On a recent Friday afternoon, Nathan Hunter, dressed in a carrot costume, supervised the weekly farmers’ market on the grounds of the historical Philipse Manor Hall in downtown Yonkers.
Across Warburton Avenue, recent graduates of nearby Sarah Lawrence College gathered in a new art gallery, using computer modeling to design bike racks for the city.
And behind the bar at the Yonkers Brewing Company, Joe Minkler was preparing for the busiest night of the workweek. “I’m making sure everything is clean and organized,” he said, “so when the chaos begins, I’m ready.”
Some call it revitalization, others gentrification. But no one can deny that change is sweeping the once sleepy downtown of Yonkers, which lies directly north of the Bronx, in Westchester County, and has long been regarded as a blue-collar stepchild of New York City.
The changes started along the Hudson River a dozen years ago, with apartment buildings going up on old industrial sites.
And now another, smaller river — the Saw Mill, which meanders into the Hudson, but was paved over in the 19th century when it was fouled with industrial waste — is drawing development inland.
The river, now cleaner, is being uncovered, bit by bit, in a process called “daylighting,” and public spaces are being created around it. A parking lot across Buena Vista Avenue from the Beaux-Arts train station was peeled up; in its place is a park with cascading waters.
Developers are digging in on either side of the new Van der Donck Park, constructing high-rises and retrofitting old factories, adding residences to what was once strictly a business and government district, and banking on the greener look of downtown to lure people priced out of New York — or simply looking for a change of pace.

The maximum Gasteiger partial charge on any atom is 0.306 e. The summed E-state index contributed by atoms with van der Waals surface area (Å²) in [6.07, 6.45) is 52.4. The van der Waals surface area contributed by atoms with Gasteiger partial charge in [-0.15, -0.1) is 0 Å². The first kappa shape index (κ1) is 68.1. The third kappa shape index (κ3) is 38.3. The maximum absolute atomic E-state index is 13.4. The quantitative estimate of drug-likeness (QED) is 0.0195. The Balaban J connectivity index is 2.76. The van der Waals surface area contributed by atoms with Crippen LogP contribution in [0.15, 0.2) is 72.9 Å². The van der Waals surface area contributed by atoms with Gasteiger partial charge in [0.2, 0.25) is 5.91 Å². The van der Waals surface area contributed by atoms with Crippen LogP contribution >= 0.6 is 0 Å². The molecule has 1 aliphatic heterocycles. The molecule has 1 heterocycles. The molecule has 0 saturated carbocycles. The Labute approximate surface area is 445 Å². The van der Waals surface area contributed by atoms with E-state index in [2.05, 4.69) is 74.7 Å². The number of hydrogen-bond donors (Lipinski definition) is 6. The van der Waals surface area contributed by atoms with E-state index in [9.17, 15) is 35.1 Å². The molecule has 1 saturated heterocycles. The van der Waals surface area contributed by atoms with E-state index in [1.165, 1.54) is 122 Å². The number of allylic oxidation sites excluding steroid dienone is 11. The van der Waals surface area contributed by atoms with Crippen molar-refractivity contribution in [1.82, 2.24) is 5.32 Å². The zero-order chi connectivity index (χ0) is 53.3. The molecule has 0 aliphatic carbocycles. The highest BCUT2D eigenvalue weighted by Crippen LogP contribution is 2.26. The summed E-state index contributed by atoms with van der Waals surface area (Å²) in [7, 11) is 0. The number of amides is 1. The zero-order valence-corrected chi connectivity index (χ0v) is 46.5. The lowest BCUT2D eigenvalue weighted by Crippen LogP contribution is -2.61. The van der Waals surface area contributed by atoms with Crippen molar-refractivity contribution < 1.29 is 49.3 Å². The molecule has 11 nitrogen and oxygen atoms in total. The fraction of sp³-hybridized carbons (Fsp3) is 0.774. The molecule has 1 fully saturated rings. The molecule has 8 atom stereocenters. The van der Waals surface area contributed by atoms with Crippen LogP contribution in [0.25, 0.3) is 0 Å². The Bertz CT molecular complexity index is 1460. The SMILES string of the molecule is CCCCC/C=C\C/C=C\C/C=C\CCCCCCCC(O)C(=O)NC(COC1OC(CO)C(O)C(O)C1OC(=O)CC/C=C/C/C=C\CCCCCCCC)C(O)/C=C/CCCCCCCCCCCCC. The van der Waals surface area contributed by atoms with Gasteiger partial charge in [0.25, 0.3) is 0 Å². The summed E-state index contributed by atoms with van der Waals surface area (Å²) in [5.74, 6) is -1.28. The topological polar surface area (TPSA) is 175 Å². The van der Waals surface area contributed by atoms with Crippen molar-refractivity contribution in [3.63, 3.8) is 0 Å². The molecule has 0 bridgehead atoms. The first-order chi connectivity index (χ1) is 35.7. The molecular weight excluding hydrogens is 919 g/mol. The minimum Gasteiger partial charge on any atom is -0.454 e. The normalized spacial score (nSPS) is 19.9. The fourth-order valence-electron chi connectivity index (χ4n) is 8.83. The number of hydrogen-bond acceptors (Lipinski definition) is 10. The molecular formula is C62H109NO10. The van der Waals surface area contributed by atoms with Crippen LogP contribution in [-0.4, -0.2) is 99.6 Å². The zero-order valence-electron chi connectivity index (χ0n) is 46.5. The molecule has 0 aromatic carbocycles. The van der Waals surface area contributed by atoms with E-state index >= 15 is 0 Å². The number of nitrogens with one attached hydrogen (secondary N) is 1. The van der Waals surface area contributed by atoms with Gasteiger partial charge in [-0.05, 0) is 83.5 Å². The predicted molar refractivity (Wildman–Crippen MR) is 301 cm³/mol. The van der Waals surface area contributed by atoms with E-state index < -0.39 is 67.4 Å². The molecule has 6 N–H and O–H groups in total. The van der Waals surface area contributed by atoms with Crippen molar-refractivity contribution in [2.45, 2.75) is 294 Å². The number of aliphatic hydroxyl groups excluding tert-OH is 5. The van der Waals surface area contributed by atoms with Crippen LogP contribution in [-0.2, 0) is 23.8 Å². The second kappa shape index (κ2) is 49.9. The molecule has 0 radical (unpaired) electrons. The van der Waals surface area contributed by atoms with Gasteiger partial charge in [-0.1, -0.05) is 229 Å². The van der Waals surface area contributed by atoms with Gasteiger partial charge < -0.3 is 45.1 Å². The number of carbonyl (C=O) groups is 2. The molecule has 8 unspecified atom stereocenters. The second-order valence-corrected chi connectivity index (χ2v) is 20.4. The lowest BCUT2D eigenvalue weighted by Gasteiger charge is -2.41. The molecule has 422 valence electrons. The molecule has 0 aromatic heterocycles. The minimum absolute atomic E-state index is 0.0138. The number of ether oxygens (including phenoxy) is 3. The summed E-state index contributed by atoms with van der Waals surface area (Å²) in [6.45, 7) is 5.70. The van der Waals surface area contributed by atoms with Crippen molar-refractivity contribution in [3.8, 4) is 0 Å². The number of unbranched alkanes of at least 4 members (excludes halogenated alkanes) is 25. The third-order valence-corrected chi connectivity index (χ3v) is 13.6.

Brigitte Griswold, the executive director of Groundwork Hudson Valley, a Yonkers-based environmental group, moved to Yonkers with her Chihuahua in February, trading a studio in a Harlem brownstone for a studio in an apartment building on Main Street called 66 Main. She pays $1,675 a month, which is $300 less “for almost exactly the same square footage,” she said. Her building has a terrace overlooking the new park, as well as geothermal cooling and heating. Ms. Griswold, 40, likes the minimal “hustle and bustle” and enjoys being able to walk into a restaurant and know the owner, she said, citing La Bella Havana, a Cuban restaurant, as one of her favorites.
Granted, would-be residents may find downtown Yonkers lacking a few things — a good coffee shop, for one. Also, there are no health food stores or hip yoga studios — at least not yet. “Walking around,” Ms. Griswold said, “you get the sense that if it’s not here now, it will likely be here soon.”
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